Though Luke chapter 7 mentions a “sinful woman” who washes and anoints Jesus’ feet, this woman is never named in the text. John chapter 11 alludes to the same episode, or possibly a similar episode, but names the woman Mary of Bethany. Generations of Christians, beginning with the medieval Pope Gregory, simply assumed that Mary Magdalene was one and the same as the woman in these two stories, but the evidence supporting this inference is nonexistent. In fact, the Catholic church, which gave this assumption life in the first place, has now repudiated it and no longer believes that Mary Magdalene was a prostitute. In light of this, it is rather ironic that the CAP reviewer blasts the movie for the following sin:

“portrayal of the painting “The Last Supper” as holy fact rather than one man’s interpretation”

Beam, meet mote!

But all these other offenses don’t hold a candle to the following themes:

“claim of Mary Magdalene being pregnant by Jesus as He hung on the Cross”
“claim of Sarah being Jesus’ daughter by Mary Magdalene, repeatedly”
“claim of nothing said about Magdalene being Jesus’ wife and Sarah being His daughter”
“claim of ‘living descendant(s) of Jesus’, repeatedly”

I have labored hard to understand why the CAP reviewer finds these aspects of the movie so unacceptable. In fact, he lists them under “Offense to God”. What, in his eyes, is so objectionable about the idea that Jesus could have been married and had children? After all, Christians believe that Jesus was fully human in addition to being divine, and nothing could be more human than the desire to start a family and have children. The Da Vinci Code depicts Jesus as married to Mary Magdalene, so it could hardly be said that there was anything sinful or adulterous about the idea. And the gospels hardly rule it out: in fact, the gospel of John closes with, “And there are also many other things which Jesus did, the which, if they should be written every one, I suppose that even the world itself could not contain the books that should be written.” What makes the CAP reviewer so sure that marriage was not one of these other things?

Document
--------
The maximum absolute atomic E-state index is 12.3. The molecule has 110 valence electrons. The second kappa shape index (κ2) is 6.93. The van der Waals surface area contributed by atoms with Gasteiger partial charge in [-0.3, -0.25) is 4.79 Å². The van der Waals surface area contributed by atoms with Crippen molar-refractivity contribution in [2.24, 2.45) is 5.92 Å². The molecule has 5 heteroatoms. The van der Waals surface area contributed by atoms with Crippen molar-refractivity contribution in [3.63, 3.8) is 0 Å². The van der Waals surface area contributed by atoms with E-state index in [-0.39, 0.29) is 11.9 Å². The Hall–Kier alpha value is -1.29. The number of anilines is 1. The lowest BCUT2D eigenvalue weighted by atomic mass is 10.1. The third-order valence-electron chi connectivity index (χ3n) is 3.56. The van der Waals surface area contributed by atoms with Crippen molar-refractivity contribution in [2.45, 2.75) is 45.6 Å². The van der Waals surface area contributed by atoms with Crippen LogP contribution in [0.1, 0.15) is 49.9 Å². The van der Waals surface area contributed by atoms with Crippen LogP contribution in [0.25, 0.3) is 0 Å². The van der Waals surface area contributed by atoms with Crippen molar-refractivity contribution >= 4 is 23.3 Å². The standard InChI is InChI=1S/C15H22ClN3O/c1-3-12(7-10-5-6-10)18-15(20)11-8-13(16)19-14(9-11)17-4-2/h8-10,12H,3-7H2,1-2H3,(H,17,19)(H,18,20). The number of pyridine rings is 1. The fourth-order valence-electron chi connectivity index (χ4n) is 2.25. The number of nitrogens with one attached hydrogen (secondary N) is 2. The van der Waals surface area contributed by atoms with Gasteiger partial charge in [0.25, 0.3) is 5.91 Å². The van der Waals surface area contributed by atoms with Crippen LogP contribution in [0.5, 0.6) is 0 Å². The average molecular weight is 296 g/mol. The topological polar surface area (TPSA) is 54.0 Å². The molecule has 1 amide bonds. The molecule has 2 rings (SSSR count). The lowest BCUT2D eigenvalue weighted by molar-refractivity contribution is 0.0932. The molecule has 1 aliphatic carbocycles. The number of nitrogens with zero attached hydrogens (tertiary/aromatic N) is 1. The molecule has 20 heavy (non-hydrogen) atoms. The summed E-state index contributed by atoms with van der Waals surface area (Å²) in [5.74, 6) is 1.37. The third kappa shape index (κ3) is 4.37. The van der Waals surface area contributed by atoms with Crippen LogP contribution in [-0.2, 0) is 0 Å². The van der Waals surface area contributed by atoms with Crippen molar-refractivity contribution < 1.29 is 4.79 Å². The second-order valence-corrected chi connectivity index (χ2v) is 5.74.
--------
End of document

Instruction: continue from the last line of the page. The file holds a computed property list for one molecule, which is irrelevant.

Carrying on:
The only answer I can come up with that fits is that the CAP reviewer, like many religious fundamentalists, holds a warped and distorted view of human sexuality (one that shines through in his obsession with eye movements and below-navel skin), and believes that sex itself is bad and sinful. This fits with the way which most conservative Christians treat gay marriage, birth control, and other sex-related issues, acting as if sex was not just the supreme moral issue but the only debate worth caring about or getting involved in. To someone who holds such a view, it would make sense that any claim of Jesus having had a sexual relationship would be seen as the ultimate blasphemy.

Other posts in this series:

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DAYLIGHT ATHEISM Adam Lee is an atheist author and speaker from New York City. His previously published books include "Daylight Atheism," "Meta: On God, the Big Questions, and the Just City," and most...